In the late 1860s Monet, Pisarro, Renoir, and others began painting landscapes and river scenes in which they tried to dispassionately record the colours and forms of objects as they appeared in natural light at a given time. These artists abandoned the traditional landscape palette of muted greens, browns, and grays and instead painted in a lighter, sunnier, more brilliant key. They began by painting the play of light upon water and the reflected colours of its ripples, trying to reproduce the manifold and animated effects of sunlight and shadow and of direct and reflected light that they observed. In their efforts to reproduce immediate visual impressions as registered on the retina, they abandoned the use of grays and blacks in shadows as inaccurate and used complementary colours instead. More importantly, they learned to build up objects out of discrete flecks and dabs of pure harmonizing or contrasting colour, thus evoking the broken-hued brilliance and the variations of hue produced by sunlight and its reflections. Forms in their pictures lost their clear outlines and became dematerialized, shimmering and vibrating in a re-creation of actual outdoor conditions. And finally, traditional formal compositions were abandoned in favour of a more casual and less contrived disposition of objects within the picture frame. The Impressionists extended their new techniques to depict landscapes, trees, houses, and even urban street scenes and railroad stations.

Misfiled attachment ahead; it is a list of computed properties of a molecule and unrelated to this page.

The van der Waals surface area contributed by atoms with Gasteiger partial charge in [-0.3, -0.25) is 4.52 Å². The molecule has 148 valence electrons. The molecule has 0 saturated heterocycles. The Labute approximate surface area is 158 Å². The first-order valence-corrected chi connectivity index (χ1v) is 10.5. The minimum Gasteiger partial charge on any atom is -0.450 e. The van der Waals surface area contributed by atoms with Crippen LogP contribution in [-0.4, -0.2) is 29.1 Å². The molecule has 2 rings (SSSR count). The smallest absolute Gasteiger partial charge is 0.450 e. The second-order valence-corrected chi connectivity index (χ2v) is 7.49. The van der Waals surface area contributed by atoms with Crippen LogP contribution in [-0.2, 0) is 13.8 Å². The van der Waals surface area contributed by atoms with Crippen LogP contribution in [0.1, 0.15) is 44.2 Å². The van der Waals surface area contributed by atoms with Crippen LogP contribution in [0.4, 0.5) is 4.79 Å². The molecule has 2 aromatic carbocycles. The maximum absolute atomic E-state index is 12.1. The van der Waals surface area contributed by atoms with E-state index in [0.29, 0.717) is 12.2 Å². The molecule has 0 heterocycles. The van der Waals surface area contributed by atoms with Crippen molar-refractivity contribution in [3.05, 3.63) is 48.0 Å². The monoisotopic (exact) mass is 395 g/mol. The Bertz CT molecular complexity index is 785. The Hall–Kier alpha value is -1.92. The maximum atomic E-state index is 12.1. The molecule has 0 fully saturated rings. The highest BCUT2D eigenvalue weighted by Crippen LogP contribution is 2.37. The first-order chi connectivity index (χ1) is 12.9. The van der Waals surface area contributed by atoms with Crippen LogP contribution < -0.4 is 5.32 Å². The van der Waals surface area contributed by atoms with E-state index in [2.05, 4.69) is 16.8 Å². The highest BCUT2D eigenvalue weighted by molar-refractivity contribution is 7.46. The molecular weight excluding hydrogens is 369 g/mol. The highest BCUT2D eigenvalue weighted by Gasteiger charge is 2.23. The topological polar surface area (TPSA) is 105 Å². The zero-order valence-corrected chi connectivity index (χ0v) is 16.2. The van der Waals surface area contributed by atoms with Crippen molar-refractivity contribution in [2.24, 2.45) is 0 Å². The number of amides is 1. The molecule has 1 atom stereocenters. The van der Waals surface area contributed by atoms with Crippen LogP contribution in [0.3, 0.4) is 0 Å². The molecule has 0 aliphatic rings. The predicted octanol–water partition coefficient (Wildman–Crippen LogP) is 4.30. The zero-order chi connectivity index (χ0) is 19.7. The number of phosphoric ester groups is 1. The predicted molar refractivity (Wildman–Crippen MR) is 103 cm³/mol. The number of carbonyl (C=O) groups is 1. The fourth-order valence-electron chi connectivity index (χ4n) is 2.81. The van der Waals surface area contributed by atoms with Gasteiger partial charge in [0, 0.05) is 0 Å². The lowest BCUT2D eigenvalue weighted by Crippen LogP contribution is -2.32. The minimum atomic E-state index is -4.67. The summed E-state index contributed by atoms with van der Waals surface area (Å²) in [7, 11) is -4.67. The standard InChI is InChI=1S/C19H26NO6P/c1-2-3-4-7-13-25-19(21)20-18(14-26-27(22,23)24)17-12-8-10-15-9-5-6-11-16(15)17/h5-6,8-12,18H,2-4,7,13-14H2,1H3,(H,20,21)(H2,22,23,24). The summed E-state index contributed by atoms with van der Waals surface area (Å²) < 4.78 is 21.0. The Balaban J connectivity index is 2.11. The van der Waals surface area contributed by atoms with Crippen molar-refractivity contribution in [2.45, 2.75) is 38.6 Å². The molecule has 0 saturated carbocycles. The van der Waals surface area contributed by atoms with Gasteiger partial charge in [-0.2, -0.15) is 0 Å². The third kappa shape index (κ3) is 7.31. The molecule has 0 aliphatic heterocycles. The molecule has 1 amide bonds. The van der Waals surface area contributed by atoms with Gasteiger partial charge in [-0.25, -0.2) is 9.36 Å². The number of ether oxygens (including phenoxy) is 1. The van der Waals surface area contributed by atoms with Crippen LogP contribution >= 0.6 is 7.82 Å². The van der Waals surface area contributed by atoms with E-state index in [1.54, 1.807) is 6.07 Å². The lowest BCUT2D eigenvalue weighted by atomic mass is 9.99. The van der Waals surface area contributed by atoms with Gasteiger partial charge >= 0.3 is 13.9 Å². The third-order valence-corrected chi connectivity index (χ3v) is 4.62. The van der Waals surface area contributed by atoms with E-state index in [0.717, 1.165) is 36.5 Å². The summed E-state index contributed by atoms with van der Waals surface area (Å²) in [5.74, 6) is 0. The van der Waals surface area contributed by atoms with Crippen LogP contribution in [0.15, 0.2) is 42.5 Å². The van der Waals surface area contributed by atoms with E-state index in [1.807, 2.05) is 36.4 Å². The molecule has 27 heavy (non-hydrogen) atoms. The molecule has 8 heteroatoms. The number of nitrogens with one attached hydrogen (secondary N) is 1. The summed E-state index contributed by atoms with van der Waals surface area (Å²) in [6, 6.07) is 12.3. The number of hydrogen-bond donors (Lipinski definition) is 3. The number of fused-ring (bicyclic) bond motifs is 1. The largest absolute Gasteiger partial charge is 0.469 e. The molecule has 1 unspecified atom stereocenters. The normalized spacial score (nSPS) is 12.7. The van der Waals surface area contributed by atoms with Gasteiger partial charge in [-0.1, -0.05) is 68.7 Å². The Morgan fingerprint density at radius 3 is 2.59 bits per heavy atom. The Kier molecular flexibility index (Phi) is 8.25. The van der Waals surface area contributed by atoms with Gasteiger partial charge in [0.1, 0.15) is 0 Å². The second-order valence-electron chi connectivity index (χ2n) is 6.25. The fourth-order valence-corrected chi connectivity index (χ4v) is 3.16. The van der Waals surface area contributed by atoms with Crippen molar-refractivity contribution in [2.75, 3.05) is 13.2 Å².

In 1874 the group held its first show, independent of the official Salon of the French Academy, which had consistently rejected most of their works. Monet's painting “Impression: Sunrise” (1872; Musée Marmottan, Paris) earned them the initially derisive name “Impressionists” from the journalist Louis Leroy writing in the satirical magazine Le Charivari in 1874. The artists themselves soon adopted the name as descriptive of their intention to accurately convey visual “impressions.” They held seven subsequent shows, the last in 1886. During that time they continued to develop their own personal and individual styles. All, however, affirmed in their work the principles of freedom of technique, a personal rather than a conventional approach to subject matter, and the truthful reproduction of nature.